Workplace Violence Prevention: Focusing on Employees
At our Weekly Growth & Recovery Webinar on June 29, 2021, former federal agent and chief people officer for several healthcare companies Phillip Deming joined us to discuss red flags regarding workplace violence and how organizations can prevent these incidents.
Types of Workplace Violence Incidents
Deming introduces the topic of workplace violence by explaining the four categories in which workplace violence occurs:
- Employee on Employee Conflict: This type of conflict usually plays out in the workplace. It involves conflict between coworkers.
- Domestic Violence: This conflict involves an employee who has an estranged relationship with someone, whether it is a spouse, partner, girlfriend or boyfriend, who comes to workplace to harm said employee.
- Aberrant Behavior: This type of conflict can include employees who engage in abusive behavior in the workplace or strangers who come to the workplace with the intent to harm someone or commit a crime.
- External Threats (Customer, Client, Patient): This conflict is responsible for most workplace violence incidents. Because it involves many external people, the motives are most varied for committing workplace violence.
With these four categories of incidents, employers and employees must be proactive in discerning potential red flags. When determining whether workplace violence incidents could arise internally, it is important for organizations and employers to ask:
- Is this job stressful or creating any unnecessary stress for the employee?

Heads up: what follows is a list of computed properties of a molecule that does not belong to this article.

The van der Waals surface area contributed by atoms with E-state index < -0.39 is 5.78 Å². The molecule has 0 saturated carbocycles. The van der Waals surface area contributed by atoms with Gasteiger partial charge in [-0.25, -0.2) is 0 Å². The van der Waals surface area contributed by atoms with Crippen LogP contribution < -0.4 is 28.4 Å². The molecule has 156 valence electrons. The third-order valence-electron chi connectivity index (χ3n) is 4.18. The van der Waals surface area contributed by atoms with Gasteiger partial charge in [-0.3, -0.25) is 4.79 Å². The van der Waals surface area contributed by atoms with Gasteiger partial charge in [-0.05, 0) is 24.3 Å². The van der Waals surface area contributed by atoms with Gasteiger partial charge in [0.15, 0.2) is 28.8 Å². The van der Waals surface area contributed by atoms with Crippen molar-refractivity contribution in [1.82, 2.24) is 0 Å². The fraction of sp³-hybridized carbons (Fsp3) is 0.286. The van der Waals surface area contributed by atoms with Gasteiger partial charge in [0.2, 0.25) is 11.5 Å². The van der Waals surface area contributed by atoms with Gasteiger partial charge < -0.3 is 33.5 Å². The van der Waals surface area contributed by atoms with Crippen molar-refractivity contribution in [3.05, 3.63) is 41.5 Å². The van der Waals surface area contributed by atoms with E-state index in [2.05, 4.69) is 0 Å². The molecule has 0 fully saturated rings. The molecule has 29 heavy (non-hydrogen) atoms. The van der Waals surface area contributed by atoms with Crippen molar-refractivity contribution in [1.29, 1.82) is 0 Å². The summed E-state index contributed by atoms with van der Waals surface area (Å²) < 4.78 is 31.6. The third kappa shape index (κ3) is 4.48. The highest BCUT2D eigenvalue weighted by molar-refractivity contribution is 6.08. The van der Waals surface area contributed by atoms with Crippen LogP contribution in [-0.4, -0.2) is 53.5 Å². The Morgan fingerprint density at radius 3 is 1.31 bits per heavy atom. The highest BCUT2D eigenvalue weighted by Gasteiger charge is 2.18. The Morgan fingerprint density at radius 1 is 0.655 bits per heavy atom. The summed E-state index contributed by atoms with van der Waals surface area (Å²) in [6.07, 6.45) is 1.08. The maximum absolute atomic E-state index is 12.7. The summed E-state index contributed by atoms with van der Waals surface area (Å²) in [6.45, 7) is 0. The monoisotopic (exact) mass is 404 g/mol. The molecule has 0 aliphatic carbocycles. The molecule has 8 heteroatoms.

- Does the employee work in a stressful environment?
- Is this employee capable of managing others? Are they equipped to deal with people?
- Is this employee working with any unstable or volatile people?
- Do any of your employees work alone? If so, how do you engage with them and help them to best fit their needs?
- Does the employee perform repetitive tasks, which may frustrate them?
- Has there been a change in job responsibilities or an increase in workload?
- Has there been a change in the employee’s behavior or physical appearance?
- Is returning to the workplace challenging for your employees?
- Is the job too inflexible for the employee now that they are back in the office?
Deming explains that, in preventing workplace violence, it also is important to be proactive to prevent violence outside the workplace. To do this, employers and leaders should ask themselves:
- Are any of my employees dealing with any physical problems such as chronic pain issues?
- Are any of my employees dealing with mental health issues?
- Are any of my employees struggling financially?
- Are any of my employees dealing with marital or relationship issues such as separation or divorce?
- Are any of my employees caring for a sick relative or elderly parent?
- Do any of my employees have concerns about childcare?
- Do any of my employees abuse alcohol or drugs?
- Are any of my employees dealing with uncontrollable events such as the pandemic?
It is imperative that employers recognize and engage with employees regarding these issues to prevent workplace violence incidents. Knowing this information will help you develop an employee assistance program and ensure employees are getting the help and support they need.
Employers should know that, if an employee has secured a protection From Abuse (PFA) Order against a partner or spouse, it is likely that the abuser will show up at the workplace to confront the employee. If this happens, Deming suggests that these steps be taken immediately, before any such visit takes place:
- Probe with the employee all the particulars relating to the PFA order and document the same
- Obtain a copy of the PFA Order and document of the same
- Secure a photograph/description of the alleged abuser
What Employers Can Do
Deming concludes his talk with six actions we can take to prevent workplace violence and support our employees:
- Be Involved
- Be an Active Listener
- Be Empathetic/Sympathetic to Concerns
- Be Supportive
- Be Aware of Red Flags
- Be Ready to Act